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Video Game / Aura

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Aura is a pre-rendered panoramic Point-and-Click Game series developed by Streko Graphics and published by The Adventure Company. Its first game, Fate of the Ages was made in 2004, followed by The Sacred Rings in 2006.

Fate of the Ages follows the story of Umang, a member of the Keepers' clan, old wise men who have the power to travel to other worlds using the titular Sacred Rings. Legend has it that whoever can unite the rings with the sacred artifacts of these hidden worlds can gain unimaginable power and eternal life. When an uprising in the clan is about to ensue, Umang's master Arakon tasks him to find a man named Grifit and gather the rings and artifacts to protect them.

The Sacred Rings follows from the first, with the uprising in full swing and Umang being followed by Durad's army, alongside the warmongering Shadow Legion. It's up to Umang to find out where the rings came from and look for a means to thwart the Legion's plans once and for all.

Both games contain examples of:

  • Backtracking: Both games contain this, often requiring crossing from one end of a level to the other just to flip a switch or interact with something.
  • Clingy MacGuffin: Halfway through the first game, Umang recieves a strange amulet from an NPC, which he can't get rid of until the second. It turns out later that the amulet is a tracking device that Durad and the Legion are using to follow him.
  • Cool Gate: How the Keepers get from world to world using the rings. Umang travels through one at the end of the first game, uses another in the second to reach the Keepers' palace, and has to configure one in the palace to send the Shadow Legion back to their homeworld.
  • Dismantled MacGuffin: The Rings and Tetrahedrons, which Umang spends the first game building. He destroys them at the end of the second game, after defeating the Shadow Legion.
  • Early Installment Character-Design Difference: Umang's initial model is simply designed, with wiry blonde hair and a young-sounding male voice actor. The Sacred Rings gives him a smoother brown hairdo, a chiseled face, and an older, more mature voice.
  • Evil Laugh: Durad makes a brief evil chuckle at the end of Fate of the Ages, and Bargul does a straight laugh at the start of The Sacred Rings.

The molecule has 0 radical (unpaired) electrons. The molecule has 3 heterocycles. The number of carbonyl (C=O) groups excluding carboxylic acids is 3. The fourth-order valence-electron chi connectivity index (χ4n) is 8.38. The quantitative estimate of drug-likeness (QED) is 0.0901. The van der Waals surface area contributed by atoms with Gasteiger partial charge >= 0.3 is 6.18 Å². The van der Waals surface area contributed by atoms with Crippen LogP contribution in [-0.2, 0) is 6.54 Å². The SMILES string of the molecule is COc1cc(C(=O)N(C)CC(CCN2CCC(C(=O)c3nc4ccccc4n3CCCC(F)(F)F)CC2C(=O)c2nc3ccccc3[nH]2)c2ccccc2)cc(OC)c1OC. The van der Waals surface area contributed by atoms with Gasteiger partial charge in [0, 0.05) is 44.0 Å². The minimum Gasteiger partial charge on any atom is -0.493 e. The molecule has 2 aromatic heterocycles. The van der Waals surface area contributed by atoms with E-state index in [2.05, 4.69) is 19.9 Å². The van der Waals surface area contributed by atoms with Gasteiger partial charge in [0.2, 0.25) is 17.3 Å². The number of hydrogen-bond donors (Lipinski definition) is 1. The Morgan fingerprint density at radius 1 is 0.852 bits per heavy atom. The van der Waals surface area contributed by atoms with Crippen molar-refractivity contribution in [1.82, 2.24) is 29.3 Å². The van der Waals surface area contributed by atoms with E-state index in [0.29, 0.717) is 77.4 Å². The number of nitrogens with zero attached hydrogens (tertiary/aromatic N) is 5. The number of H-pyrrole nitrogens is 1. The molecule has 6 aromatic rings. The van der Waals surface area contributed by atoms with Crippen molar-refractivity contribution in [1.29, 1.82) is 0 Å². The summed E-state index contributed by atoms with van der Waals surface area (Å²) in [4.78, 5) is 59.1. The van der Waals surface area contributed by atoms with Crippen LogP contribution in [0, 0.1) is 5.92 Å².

• Great Big Book of Everything: In both games, Umang carries a book that gets updated with clues over time, ranging from sketches of upcoming puzzles, to copies of documents found around the environment.
  • High Fantasy: The first is steeped in this, being a general Myst clone. The sequel dials it down towards Middle Earth.
  • No OSHA Compliance: A large number of levels contain narrow walkways suspended over huge chasms, in typical Myst fashion.
  • Spinventory: The game's inventory has a separate window that shows animations of whatever object is selected.
  • Themed Cursor: The cursor is an amulet with a green gem in its center. It lights up when something can be interacted with, and arrows appear on it when you can move somewhere.

Fate of the Ages contains examples of:

  • Big Bad: Durad, a member of the clan who isn't seen until the very end.
  • Cliffhanger: The game ends with Umang activating the Rings and entering a portal, but Durad's soldiers are following close behind.
  • Clock Punk: A large chunk of the puzzles in the first two levels consist of highly complicated, intricately designed machines, especially the second level, Dragast.
  • Cool Airship: The Journey Ship, which Umang uses to reach other locations in the game.
  • Hub World: Na-Tiexu consists of one building with a Portal Door that can be set to four different worlds.
  • Nice Job Breaking It, Hero: In Dragast, Umang lets a prisoner named Arkampus out of a cell, who gives Umang a clue to another puzzle in exchange for not telling anyone that he was released. It turns out that Arkampus was Durad's agent, who planted a tracking device on Umang after meeting him.
  • Shout-Out: The game takes a lot of visual models from Myst III: Exile. Even the opening logo is similar.
  • Single-Season Country: The mechanical world Dragast is situated high in a mountain range, and a book in the second game mentions that its only season is winter, with scarce vegetation.
  • Solve the Soup Cans: Most of the puzzles are this. Amusingly, Umang sometimes has to ask NPCs in the environment on how to solve the puzzle in question.
  • Songs in the Key of Lock: The first puzzle of the world Na-Tiexu involves setting an assortment of tuning forks to match sets of tubular bells, with each set related to a certain sound. Solving this puzzle allows access to the rest of Na-Tiexu.

The Sacred Rings contains examples of: